James Mann argues persuasively that Ronald Reagan defied the advice of his more hard line advisers and skillfully led the negotiations with Mikhail Gorbachev that led to the fall of the Soviet Union (“The Rebellion of Ronald Reagan”). I would agree. In fact, the President was constantly told by his chief intelligence experts, principally then Deputy Director of the CIA, Bob Gates, most Pentagon officials, and many State Department experts, that the General Secretary was not seeking fundamental change of the Soviet system and that at any rate it remained strong and impervious to outside leverage. Reagan disagreed and on many occasions overruled his advisors and directed that we engage the Soviet leadership in negotiations while continuing to exert pressure on the USSR’s economy. I believe that history has shown Reagan to be right in the course he chose.
By 1989 Moscow was faced with increasing challenges. Afghanistan was clearly a failure, and the regime agreed to withdraw Soviet forces that year. Confronted with large street demonstrations in East Europe against the puppet regimes, Gorbachev and Foreign Minister Shevardnadze refused repeated pleas from their Warsaw pact allies to intervene militarily—as they had done in Hungary in 1956 and Czechoslovakia in 1968. As a result the Berlin Wall tumbled down, Germany was reunited, and Solidarity assumed power in Poland and Vaclev Havel’s “Velvet revolution” succeeded in Prague. And in 1991, following a failed coup attempt, the USSR itself dissolved.
In the end, the combination of greater political and social freedoms instituted by Gorbachev and the proactive policies implemented under Reagan to impose severe economic and political burdens on Moscow together led to the collapse of the Soviet Union, on Christmas Day, 1991.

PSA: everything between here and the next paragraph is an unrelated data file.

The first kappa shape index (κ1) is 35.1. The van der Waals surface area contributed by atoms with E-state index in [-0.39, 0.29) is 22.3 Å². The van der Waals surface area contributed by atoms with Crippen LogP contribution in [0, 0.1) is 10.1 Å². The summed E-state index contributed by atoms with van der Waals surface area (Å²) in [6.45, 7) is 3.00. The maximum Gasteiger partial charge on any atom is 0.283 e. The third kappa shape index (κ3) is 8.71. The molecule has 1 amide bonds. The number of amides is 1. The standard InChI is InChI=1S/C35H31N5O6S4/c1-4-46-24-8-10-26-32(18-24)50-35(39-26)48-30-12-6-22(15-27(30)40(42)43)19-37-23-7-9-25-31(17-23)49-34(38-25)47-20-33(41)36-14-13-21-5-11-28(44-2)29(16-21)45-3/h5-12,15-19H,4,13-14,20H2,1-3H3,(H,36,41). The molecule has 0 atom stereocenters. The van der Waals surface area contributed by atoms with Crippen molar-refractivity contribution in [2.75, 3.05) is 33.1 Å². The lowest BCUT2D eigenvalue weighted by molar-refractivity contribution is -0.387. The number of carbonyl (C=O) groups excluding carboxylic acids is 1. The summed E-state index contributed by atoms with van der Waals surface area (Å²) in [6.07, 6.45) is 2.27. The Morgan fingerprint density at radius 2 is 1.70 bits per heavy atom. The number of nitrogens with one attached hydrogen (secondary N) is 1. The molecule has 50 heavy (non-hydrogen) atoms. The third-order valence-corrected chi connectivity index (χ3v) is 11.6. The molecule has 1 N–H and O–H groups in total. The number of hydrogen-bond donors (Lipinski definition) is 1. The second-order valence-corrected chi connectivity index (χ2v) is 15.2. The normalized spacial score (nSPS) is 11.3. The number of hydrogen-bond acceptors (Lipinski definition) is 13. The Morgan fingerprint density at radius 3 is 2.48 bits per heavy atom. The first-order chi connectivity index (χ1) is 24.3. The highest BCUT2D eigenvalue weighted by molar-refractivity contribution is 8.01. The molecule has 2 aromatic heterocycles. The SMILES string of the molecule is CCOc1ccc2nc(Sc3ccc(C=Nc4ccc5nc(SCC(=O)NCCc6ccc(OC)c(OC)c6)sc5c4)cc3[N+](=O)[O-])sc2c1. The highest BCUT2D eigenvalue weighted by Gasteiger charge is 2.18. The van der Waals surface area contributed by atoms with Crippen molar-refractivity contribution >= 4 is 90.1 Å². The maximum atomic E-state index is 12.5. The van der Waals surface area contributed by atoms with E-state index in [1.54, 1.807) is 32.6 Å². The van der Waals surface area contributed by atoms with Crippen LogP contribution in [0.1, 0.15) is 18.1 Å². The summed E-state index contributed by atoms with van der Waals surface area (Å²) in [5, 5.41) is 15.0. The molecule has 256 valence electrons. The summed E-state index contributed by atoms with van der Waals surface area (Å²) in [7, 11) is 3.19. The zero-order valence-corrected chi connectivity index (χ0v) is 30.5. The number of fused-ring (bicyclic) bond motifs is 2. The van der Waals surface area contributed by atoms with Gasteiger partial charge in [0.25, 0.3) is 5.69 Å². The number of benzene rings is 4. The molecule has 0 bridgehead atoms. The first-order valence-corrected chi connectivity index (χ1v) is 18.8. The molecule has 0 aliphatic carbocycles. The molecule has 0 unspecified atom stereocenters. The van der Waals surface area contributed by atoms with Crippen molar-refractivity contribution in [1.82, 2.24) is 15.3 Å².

*Dr. Cobb was a professor at West Point and a Lieutenant Colonel in the Army in the years just prior to the Reagan Administration. He consulted with the National Security Council during the latter half of the Carter administration and the early Reagan administration on international energy issues. At the start of the Reagan administration, Dr. Cobb was on an exchange in the Soviet Union. After the change in National Security Advisor to William Clark and Deputy Robert “Bud” McFarlane, Cobb was asked to submit strategy papers regarding the long-range strategic position of the United States vis-a-vis the Soviet Union. As a result of these papers he was asked to join the NSC staff as a member of the European and Soviet Affairs Directorate to work on European issues and Canada, and to provide some input on long-range strategic Soviet policy. He took Dennis Blair’s slot within this directorate. Cobb worked very closely with Peter Sommer and they divided responsibility for 34 countries among themselves. Cobb was responsible for France, Italy, Canada, the Netherlands, Austria, the Vatican, etc. As part of his Soviet responsibilities, Cobb attended the Geneva and the Reykjavik summits. In 1988, Cobb took Robert Dean’s place as the Special Assistant to the President and Senior Director of the International Programs and Technology Affairs Directorate, with responsibility for science & technology agreements, export policy, United Nations issues, and the environment. He became President and CEO of the Business Executives for National Security (BENS) in 1991, then left to become President/CEO of the Yosemite National Institutes (1995-2002). He returned to his home town of Reno, NV, where he heads up the Northern Nevada Network as well as the National Security Forum. Dr. Cobb received a Ph.D. from Georgetown University, an M.A. from Indiana University, and a B.A. from the University of Nevada. He is married to Suellen Small of Reno, NV. They have three children.